Brillante Mendoza’s Tirador (2007) is one of those films (although actually, I believe it was shot with a digital camera) which I think attempts to provide us with an unromantic, unmediated hence authentic day in the life of authentic slum dwellers, just going about their authentic everyday lives. Thing is, I really do not believe there is such a thing as unmediated. Even if this film had not employed actors, sets, props, the very presence of the camera in the Quiapo slum would be enough cause for the people of the slums to alter their behavior, exhibiting their preferred versions of themselves.
Actually, the more I think about it, perhaps Mendoza’s intent is not the unmediated authentic Quiapo slum experience but rather, a very intentionally mediated portrait of the Quiapo slum. It is the slum, and the state of poverty in which the people live that are really the main characters in Tirador. Deep in the slums, the alleyways that are overpopulated with all kinds of urban poor, this is what we do not see through the tinted windows of our shiny, air conditioned Japanese cars. And this is a good thing, that we are given the perspective of a community that is otherwise erased from our view. I think Mendoza does try to show us the humanity here; each person is an individual of unfortunate circumstances and subject of socioeconomic injustice, really just trying to get by, by whatever means available to him/her.
Sunny has already blogged about it here, and he uses the term, “slum porn,” to describe the lens through which we are viewing these people and their slum. The view from my tinted window is a tease, and Mendoza gives us the full spread open/spread eagle shots, and he gives us the money shots, over and over again. The high on shabu bigamist who is too high to take care of his toddler, the toddler literally shitting on the floor of the house. The shabu user’s “wife,” or one of two wives, whose thievery of electronic goods contributes to the cost of dentures to fill her toothless mouth. That’s her priority, you see? Over the toddler shitting on the floor, equally her responsibility, and who, by the way, hasn’t been fed, and is literally eating his own shit. And while this toddler is eating his own shit, the shabu user and his “wife” continue to argue; now that she is “pretty,” because now she’s got teeth, she can go find another lover (and why the fuck not? He has two wives). It’s vanity versus jealousy, vice versus vice, and here, Mendoza has turned his humanizing project into a discussion of morality.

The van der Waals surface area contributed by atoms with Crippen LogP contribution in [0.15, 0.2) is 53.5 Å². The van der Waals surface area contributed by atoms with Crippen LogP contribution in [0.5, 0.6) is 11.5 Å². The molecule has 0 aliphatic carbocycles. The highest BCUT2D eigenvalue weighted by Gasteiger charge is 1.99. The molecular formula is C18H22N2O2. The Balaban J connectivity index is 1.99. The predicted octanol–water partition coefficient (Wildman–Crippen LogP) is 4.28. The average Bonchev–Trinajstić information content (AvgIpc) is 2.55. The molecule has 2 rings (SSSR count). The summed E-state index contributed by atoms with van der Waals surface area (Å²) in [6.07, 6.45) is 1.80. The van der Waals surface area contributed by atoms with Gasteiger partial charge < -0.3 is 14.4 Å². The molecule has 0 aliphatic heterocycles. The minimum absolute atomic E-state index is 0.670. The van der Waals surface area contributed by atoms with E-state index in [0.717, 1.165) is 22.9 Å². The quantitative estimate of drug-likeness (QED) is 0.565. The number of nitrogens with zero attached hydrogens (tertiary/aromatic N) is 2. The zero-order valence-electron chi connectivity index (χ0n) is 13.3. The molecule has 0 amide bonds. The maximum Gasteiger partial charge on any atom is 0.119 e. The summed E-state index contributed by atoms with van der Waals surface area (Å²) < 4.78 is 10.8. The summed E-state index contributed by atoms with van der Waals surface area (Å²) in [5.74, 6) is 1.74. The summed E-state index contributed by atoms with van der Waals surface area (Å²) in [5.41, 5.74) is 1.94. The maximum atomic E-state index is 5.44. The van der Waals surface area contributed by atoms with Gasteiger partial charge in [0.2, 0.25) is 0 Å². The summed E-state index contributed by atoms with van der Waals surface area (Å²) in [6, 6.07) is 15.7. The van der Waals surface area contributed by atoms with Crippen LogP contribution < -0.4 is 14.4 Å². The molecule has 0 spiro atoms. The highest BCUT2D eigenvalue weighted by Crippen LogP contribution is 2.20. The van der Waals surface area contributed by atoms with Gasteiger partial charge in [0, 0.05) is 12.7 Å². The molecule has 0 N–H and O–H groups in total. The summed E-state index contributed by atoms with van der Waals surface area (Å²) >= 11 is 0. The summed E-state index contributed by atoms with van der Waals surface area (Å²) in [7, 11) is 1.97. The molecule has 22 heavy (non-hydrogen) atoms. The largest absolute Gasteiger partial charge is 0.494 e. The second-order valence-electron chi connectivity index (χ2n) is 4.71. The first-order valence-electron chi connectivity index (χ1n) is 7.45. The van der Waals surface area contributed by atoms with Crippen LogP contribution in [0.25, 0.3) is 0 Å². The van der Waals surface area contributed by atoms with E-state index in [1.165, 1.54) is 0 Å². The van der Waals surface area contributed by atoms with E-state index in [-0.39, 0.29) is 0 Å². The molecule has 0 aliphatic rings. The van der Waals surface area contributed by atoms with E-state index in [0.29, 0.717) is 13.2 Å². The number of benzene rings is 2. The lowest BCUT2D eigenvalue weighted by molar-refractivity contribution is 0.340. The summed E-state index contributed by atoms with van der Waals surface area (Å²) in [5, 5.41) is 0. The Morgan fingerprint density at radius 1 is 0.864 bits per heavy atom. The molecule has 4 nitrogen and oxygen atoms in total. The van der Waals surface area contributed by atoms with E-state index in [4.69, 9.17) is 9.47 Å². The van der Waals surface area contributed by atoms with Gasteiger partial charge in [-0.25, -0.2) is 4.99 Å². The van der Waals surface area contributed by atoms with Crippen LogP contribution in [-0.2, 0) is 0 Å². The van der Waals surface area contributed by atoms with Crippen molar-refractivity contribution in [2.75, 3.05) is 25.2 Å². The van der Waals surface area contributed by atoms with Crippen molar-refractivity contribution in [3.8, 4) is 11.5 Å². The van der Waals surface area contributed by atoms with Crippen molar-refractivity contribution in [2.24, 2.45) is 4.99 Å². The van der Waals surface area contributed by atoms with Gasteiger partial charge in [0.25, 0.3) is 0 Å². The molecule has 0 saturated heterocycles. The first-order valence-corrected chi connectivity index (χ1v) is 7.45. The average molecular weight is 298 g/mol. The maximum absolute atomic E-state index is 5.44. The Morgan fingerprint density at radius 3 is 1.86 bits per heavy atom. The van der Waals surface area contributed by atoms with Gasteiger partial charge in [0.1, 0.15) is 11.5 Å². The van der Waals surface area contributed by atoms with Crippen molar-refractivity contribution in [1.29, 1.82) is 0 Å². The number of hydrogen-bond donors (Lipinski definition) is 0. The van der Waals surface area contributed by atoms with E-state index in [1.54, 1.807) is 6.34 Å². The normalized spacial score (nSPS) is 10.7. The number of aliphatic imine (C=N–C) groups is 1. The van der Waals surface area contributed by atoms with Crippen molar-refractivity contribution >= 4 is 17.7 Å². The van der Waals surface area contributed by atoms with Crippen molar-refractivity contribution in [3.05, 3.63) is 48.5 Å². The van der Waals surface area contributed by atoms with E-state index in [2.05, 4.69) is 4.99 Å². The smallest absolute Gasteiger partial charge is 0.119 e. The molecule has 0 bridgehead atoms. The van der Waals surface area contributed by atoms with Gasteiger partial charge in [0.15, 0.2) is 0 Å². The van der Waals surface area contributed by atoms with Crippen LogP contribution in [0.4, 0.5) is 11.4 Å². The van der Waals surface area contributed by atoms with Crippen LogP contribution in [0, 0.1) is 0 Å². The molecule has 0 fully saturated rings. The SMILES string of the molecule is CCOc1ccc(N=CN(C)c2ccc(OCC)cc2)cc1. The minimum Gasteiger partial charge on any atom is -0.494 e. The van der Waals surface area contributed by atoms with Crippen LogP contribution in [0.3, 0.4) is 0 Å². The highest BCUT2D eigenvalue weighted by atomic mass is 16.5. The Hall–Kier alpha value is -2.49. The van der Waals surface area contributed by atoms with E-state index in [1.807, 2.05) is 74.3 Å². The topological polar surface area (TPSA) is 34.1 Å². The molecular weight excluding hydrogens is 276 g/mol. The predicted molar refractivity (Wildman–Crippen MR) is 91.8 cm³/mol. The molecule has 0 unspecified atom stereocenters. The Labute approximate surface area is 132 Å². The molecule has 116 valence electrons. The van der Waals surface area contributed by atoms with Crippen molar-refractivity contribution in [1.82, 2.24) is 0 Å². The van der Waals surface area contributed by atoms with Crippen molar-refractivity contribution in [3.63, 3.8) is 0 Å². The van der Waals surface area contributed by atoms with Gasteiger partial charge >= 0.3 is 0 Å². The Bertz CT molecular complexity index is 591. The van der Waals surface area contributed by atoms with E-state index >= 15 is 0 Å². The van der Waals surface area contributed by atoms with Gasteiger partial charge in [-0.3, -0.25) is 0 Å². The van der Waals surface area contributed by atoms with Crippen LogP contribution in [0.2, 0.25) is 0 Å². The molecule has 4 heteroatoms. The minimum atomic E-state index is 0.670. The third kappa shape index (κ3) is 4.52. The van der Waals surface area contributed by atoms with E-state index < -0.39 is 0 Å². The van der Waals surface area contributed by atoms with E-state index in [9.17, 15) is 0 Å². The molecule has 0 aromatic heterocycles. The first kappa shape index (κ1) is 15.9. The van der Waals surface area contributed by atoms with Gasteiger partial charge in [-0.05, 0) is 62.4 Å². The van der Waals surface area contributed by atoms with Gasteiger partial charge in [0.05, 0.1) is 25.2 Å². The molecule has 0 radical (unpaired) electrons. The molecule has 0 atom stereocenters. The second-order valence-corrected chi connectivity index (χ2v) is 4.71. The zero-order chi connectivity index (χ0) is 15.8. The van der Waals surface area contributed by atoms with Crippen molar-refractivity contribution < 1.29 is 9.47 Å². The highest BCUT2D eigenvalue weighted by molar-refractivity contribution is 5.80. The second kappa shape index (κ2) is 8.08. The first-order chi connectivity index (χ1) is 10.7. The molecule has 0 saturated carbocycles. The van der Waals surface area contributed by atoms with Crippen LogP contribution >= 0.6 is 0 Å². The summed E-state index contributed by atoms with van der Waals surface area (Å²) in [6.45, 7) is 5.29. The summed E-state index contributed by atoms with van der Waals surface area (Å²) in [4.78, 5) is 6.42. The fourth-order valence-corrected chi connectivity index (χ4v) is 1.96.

Too neat, or in this case, too fucking much, that each and every individual soul in this place is not redeemable. Is that realistic? There is one character, a pickpocket and a stealer of electrical cables or copper wire (I think), who contributes some of his “earnings” to a poor woman and her disabled child for the child’s medications. It’s this same thief who gets short changed by his own conspirators, so is there a message here about having compassion for others of similar plight, that it’s possibly a weakness?
Sunny also references Mauro Tumbucon’s review in Philippine News, in which Tumbucon argues against an artist’s responsibility to portray the homeland and our people always favorably. I am with this; Manila is full of fucked up people, as is any of the world’s major urban centers. Oscar tells me that poverty + density = potential fucked-up-ness, where people have to make choices all the time to get ahead, and that these choices all too often dispossess, oppress, and/or hurt others, those around you, those you love.
Finally, the other major character in Tirador is the impending elections, and we see here that the city’s leadership is as depraved as the slum’s residents. In fact, perhaps they are more depraved, as the slum residents don’t front like they are good, righteous people. The politicians, on the other hand, well, they are politicians, charismatic, bribing for votes, quick to quote the Bible to prove their righteousness, making promises whether or not they intend to fulfill them.
For me, the film’s ending is a succinct statement about the entire film’s scattered narrative: even at these mass rallies, you know, the kind of rallies where everyone holds a candle (little flickers of hope), and sings a hymnal, or an uplifting patriotic anthem, amidst this collective display of hope and community uplift, the people continue to engage in their petty thievery. Closing shot: a hand reaching for the wallet in an unsuspecting rally attendee’s back pocket. Fade out.
[Another good reviewer is Prometheus Brown. You can read his review of Tirador here.]